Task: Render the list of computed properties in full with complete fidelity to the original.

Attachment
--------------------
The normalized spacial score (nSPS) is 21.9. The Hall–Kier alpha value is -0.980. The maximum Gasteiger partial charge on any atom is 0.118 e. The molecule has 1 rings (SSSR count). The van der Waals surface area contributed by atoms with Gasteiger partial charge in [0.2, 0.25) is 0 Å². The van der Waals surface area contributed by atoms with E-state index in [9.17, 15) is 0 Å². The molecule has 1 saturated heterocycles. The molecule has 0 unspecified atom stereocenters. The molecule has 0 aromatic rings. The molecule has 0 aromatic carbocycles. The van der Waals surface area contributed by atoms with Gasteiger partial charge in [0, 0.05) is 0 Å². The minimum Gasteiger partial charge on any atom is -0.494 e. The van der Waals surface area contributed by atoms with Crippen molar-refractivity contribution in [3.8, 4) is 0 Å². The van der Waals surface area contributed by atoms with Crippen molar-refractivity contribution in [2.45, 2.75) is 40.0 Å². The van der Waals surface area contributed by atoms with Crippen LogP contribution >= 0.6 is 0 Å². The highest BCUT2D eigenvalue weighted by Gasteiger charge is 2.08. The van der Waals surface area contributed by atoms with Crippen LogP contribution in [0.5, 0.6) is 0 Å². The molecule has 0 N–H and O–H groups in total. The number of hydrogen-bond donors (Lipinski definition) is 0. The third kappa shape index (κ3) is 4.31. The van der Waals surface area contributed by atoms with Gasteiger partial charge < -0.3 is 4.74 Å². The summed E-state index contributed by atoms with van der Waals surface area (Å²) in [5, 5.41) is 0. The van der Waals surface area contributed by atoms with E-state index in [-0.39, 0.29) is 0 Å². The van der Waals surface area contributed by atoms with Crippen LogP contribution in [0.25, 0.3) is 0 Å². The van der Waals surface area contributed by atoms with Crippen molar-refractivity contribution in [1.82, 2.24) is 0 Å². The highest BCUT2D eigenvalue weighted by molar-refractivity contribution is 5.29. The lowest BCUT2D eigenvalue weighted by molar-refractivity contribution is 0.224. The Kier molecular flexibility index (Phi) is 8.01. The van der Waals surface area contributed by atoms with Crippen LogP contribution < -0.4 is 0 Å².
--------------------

The normalized spacial score (nSPS) is 21.9. The Hall–Kier alpha value is -0.980. The maximum Gasteiger partial charge on any atom is 0.118 e. The molecule has 1 rings (SSSR count). The van der Waals surface area contributed by atoms with Gasteiger partial charge in [0.2, 0.25) is 0 Å². The van der Waals surface area contributed by atoms with E-state index in [9.17, 15) is 0 Å². The molecule has 1 saturated heterocycles. The molecule has 0 unspecified atom stereocenters. The molecule has 0 aromatic rings. The molecule has 0 aromatic carbocycles. The van der Waals surface area contributed by atoms with Gasteiger partial charge in [0, 0.05) is 0 Å². The minimum Gasteiger partial charge on any atom is -0.494 e. The van der Waals surface area contributed by atoms with Crippen molar-refractivity contribution in [3.8, 4) is 0 Å². The van der Waals surface area contributed by atoms with Crippen molar-refractivity contribution in [2.45, 2.75) is 40.0 Å². The van der Waals surface area contributed by atoms with Crippen LogP contribution >= 0.6 is 0 Å². The highest BCUT2D eigenvalue weighted by Gasteiger charge is 2.08. The van der Waals surface area contributed by atoms with Crippen LogP contribution in [0.5, 0.6) is 0 Å². The molecule has 0 N–H and O–H groups in total. The number of hydrogen-bond donors (Lipinski definition) is 0. The third kappa shape index (κ3) is 4.31. The van der Waals surface area contributed by atoms with Gasteiger partial charge < -0.3 is 4.74 Å². The summed E-state index contributed by atoms with van der Waals surface area (Å²) in [5, 5.41) is 0. The van der Waals surface area contributed by atoms with E-state index in [-0.39, 0.29) is 0 Å². The van der Waals surface area contributed by atoms with Crippen LogP contribution in [0.25, 0.3) is 0 Å². The van der Waals surface area contributed by atoms with Crippen molar-refractivity contribution in [1.82, 2.24) is 0 Å². The highest BCUT2D eigenvalue weighted by molar-refractivity contribution is 5.29. The lowest BCUT2D eigenvalue weighted by molar-refractivity contribution is 0.224. The Kier molecular flexibility index (Phi) is 8.01. The van der Waals surface area contributed by atoms with Crippen LogP contribution < -0.4 is 0 Å².